GOV. GINA M. Raimondo receives flowers from Francis J. Varieur School student Dabian Rainville on Wednesday.. Raimondo was at the Pawtucket school to discuss her strategic reading goal for students - she wants three out of four third-graders to score proficient or higher in reading by 2025, the year most children born this year will complete third grade.
COURTESY GOVERNOR'S OFFICE
GOV. GINA M. RAIMONDO said she was “disappointed, frustrated and … impatient” by the fact that only one-third of Rhode Island third graders currently are reading on grade level.
PROVIDENCE – Gov. Gina M. Raimondo said Wednesday that the state will put in place a series of initiatives before the end of the year, which will improve the development of skills in a child’s first eight years, including reaching the goal of 75 percent of third graders reading at grade level or higher by 2025.
Raimondo, in a statement, said she was “disappointed, frustrated and … impatient” by the fact that only one-third of Rhode Island third graders currently are reading on grade level.
“Study after study shows that the number one indicator of high school graduation and future success is a child’s ability to read on grade level by third grade,” she said.
The announcement was made at Pawtucket’s Francis J. Varier Elementary School where more than 60 percent of third grade students met reading level expectations in 2015, jumping 17 percentage points from the previous year.
According to Rhode Island KIDS COUNT, 37 percent of the state’s third graders met or exceeded reading levels on the Partnership for Assessment of Readiness for College and Careers English language arts assessment last year, which is slightly higher than the national average of 35 percent.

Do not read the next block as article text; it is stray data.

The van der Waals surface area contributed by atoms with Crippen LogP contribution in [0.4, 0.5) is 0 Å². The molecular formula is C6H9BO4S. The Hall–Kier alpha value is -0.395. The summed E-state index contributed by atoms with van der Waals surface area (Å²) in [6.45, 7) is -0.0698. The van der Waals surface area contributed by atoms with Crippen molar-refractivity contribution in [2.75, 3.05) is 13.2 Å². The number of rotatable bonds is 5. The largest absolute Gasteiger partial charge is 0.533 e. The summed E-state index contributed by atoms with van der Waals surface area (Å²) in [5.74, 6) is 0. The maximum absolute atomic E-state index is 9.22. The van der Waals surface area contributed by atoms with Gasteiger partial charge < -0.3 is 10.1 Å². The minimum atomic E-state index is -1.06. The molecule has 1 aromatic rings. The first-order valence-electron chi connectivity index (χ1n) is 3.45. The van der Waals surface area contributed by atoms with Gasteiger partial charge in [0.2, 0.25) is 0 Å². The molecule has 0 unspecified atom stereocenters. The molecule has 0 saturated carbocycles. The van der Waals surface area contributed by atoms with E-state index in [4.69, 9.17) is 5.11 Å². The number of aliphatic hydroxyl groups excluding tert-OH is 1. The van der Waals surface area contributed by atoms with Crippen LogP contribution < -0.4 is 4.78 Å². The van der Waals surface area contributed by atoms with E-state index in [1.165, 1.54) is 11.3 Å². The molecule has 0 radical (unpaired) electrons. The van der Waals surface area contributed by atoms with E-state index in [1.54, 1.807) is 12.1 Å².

Progress on the third-grade reading strategic goal and success of the initiatives which support the goal will be monitored by the Governor’s Performance Management team. Later this month, Raimondo also will unveil strategic goals related to secondary and higher education.
Raimondo’s initiatives to help young children develop early reading skills include expanding and improving the quality of Rhode Island’s pre-kindergarten programs, putting Rhode Island on track to triple the number of four-year-olds enrolled in pre-K by 2018; expanding all-day kindergarten to every community in the state; signing the Home Visiting Act to help connect new parents, particularly low-income parents, with evidence-based supports and services that lead to improved language, cognitive and social and emotional development; and improving childcare quality for low-income families by offering childcare workers educational incentives.